BY MOSES MATENGA
SAFETY questions over the way inmates are treated in prisons came to the fore yesterday after lawyers representing Jacob Mafume told the court that the suspended Harare mayor had started exhibiting symptoms related to COVID-19 while in remand prison.
Mafume was yesterday remanded in custody to January 12 to allow him to go for medical treatment as he was visibly sick.
His lawyer Tendai Biti said Mafume was exhibiting symptoms linked to COVID-19.
“The matter was postponed to January 12 to allow him to get a medical examination,” Biti told NewsDay Weekender.
“He is displaying COVID-19 symptoms. He is not eating, he is weak, has a fever and the court acknowledged that because you can tell even by just looking at him physically that he is not well.”
Last year, court cases between the State and journalist Hopewell Chi’nono and opposition Transform Zimbabwe leader Jacob Ngarivhume revealed the deplorable conditions inmates were subjected to, which increased the risk to infection by the global pandemic whose cases were spreading in the country.
In July, Ngarivhume and Chin’ono said they were exposed to unhygienic conditions, lack of potable water and personal protective equipment (PPE), conditions the duo said offered a platform for the spread of the virus.
In November, an inmate at Chikurubi Maximum Prison (Chikurubi) sued the Zimbabwe Prisons and Correctional Services (ZPCS) following an outbreak of waterborne diseases at the Harare correctional facility.
Mafume was arrested in December last year for criminal abuse of office after he allegedly allocated Westlea stands to his sister Rotina Mafume and his law firm’s secretary, Rutendo Muvuti, without following due process.
He was granted bail by the High Court, but was arrested again and charged for allegedly attempting to bribe a witness.
Prisons have been hit by the COVID-19 pandemic that has worsened an already obtaining crisis of food shortages and lack of facilities to curb the spread of other diseases.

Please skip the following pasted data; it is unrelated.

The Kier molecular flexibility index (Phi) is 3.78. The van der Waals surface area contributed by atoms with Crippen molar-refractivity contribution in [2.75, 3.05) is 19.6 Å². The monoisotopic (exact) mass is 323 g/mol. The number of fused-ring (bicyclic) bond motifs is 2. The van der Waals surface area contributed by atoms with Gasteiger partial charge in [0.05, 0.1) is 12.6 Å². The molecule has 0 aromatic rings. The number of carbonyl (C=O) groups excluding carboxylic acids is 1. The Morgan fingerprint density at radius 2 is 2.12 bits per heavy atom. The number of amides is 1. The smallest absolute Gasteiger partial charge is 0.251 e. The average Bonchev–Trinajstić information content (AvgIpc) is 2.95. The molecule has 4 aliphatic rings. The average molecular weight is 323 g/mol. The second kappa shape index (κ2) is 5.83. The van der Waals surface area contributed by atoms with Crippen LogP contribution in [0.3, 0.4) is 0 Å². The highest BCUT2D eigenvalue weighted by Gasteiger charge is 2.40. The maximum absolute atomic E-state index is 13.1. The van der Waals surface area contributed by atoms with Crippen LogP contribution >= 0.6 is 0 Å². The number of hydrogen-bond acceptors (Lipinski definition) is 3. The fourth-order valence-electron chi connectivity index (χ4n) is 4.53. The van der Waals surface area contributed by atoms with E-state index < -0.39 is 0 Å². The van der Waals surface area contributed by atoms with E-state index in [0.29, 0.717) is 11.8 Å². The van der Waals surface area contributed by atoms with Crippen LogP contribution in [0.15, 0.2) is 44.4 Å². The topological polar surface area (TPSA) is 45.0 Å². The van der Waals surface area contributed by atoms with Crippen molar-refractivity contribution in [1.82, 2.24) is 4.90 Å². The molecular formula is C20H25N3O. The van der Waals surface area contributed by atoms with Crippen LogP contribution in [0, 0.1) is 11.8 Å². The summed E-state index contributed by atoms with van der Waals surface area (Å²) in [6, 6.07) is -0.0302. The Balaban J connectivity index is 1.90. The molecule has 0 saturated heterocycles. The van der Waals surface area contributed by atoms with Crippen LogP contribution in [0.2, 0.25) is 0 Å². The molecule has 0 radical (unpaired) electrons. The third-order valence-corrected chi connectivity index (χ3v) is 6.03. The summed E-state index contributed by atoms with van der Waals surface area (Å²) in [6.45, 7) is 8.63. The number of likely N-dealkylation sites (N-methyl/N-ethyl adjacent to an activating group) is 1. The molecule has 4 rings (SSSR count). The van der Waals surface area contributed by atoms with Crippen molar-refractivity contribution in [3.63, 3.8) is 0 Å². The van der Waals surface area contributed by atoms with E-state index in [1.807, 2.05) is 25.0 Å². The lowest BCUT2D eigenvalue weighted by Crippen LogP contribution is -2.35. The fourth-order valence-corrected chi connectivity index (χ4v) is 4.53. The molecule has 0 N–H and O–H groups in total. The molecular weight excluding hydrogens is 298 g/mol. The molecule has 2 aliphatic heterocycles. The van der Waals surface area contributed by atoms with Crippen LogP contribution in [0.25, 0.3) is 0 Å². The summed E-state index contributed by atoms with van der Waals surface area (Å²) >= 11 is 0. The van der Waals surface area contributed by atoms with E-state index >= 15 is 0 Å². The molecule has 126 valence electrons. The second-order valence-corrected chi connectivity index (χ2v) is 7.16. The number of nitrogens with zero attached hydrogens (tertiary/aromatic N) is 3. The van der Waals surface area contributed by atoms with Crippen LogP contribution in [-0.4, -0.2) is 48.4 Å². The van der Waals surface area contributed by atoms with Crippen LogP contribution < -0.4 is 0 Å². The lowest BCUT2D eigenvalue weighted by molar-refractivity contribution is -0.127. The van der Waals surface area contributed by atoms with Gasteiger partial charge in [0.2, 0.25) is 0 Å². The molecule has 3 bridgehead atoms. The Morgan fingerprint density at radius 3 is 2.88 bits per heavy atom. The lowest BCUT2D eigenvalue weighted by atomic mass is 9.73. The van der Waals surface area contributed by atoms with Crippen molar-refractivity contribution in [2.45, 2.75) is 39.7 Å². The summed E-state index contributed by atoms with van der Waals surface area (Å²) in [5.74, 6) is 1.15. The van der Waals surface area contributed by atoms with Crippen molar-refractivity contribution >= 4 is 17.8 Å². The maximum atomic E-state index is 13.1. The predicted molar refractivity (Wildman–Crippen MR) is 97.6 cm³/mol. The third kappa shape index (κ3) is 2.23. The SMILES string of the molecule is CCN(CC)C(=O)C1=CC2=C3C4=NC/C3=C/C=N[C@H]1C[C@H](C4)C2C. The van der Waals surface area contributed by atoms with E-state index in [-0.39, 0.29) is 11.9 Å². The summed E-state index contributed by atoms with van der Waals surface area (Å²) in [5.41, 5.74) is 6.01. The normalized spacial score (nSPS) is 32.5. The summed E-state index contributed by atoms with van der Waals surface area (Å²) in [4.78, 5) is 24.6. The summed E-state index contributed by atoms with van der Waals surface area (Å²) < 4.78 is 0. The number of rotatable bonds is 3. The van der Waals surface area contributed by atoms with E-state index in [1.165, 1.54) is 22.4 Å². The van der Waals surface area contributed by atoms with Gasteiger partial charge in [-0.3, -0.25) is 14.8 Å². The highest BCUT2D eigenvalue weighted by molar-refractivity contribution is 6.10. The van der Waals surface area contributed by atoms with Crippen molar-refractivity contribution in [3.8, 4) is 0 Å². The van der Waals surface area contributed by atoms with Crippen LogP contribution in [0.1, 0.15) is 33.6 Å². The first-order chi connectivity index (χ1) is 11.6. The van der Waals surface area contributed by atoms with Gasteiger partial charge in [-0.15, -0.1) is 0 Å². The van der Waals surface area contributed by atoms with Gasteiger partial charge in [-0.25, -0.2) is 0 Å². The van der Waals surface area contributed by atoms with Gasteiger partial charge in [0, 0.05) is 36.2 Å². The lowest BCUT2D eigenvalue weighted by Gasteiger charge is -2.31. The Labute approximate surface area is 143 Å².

Justice, Legal and Parliamentary Affairs permanent secretary Virginia Mabhiza was not immediately available for comment yesterday, but sources within the prisons blamed low rate in testing on the unavailability of test kits and other complexes.
The situation in prisons has been compounded by fears that most prisoners already have underlying conditions that make them vulnerable.
Zimbabwe Association for Crime Prevention and Rehabilitation of the Offender (Zacro) chief executive Edson Chiota was not immediately available for comment.
Meanwhile, police yesterday arrested Chin’ono and were reportedly hunting down MDC Alliance national vice-chairperson Job Sikhala over their social media comments on a report claiming that a Harare police officer killed a nine-month old baby using a truncheon.
Chin’ono’s lawyer, Doug Coltart confirmed the arrest. He said he was at the police’s Law and Order Section.
“Yes, he has been arrested, and is charged with publishing falsehoods,” Coltart said.
In a tweet, Chin’ono said he was being charged with publishing falsehoods for tweeting that a child had been beaten up by a police officer.
“They are taking me to the Law and Order Section at Harare Central Police Station.
Sikhala also raised an alarm on Twitter that police were hunting for him over the same allegations.
“I am gathering that after my arrest they want to expose me to COVID-19. If anything happens to me, let it be known to Zimbabweans that I am COVID-19-free as I speak,” he claimed.
National police spokesperson Assistant Commissioner Paul Nyathi said he was not aware of Chin’ono’s arrest.
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